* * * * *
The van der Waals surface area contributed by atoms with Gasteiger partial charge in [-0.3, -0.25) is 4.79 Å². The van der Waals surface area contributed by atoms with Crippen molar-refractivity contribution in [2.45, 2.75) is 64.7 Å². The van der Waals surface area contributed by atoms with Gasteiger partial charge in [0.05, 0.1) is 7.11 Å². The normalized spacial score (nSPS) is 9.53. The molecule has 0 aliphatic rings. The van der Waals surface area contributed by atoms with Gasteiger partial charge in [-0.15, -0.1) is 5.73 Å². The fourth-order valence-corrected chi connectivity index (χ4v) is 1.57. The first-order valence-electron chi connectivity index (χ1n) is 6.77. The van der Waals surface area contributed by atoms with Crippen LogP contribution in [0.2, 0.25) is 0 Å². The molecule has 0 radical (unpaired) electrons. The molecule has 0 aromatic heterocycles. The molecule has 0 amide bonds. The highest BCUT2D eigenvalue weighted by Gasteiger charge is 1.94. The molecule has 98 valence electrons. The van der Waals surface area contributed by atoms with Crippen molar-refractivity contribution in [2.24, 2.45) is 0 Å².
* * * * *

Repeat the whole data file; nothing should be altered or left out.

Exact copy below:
The van der Waals surface area contributed by atoms with Gasteiger partial charge in [-0.3, -0.25) is 4.79 Å². The van der Waals surface area contributed by atoms with Crippen molar-refractivity contribution in [2.45, 2.75) is 64.7 Å². The van der Waals surface area contributed by atoms with Gasteiger partial charge in [0.05, 0.1) is 7.11 Å². The normalized spacial score (nSPS) is 9.53. The molecule has 0 aliphatic rings. The van der Waals surface area contributed by atoms with Gasteiger partial charge in [-0.15, -0.1) is 5.73 Å². The fourth-order valence-corrected chi connectivity index (χ4v) is 1.57. The first-order valence-electron chi connectivity index (χ1n) is 6.77. The van der Waals surface area contributed by atoms with Crippen LogP contribution in [0.2, 0.25) is 0 Å². The molecule has 0 radical (unpaired) electrons. The molecule has 0 aromatic heterocycles. The molecule has 0 amide bonds. The highest BCUT2D eigenvalue weighted by Gasteiger charge is 1.94. The molecule has 98 valence electrons. The van der Waals surface area contributed by atoms with Crippen molar-refractivity contribution in [2.24, 2.45) is 0 Å².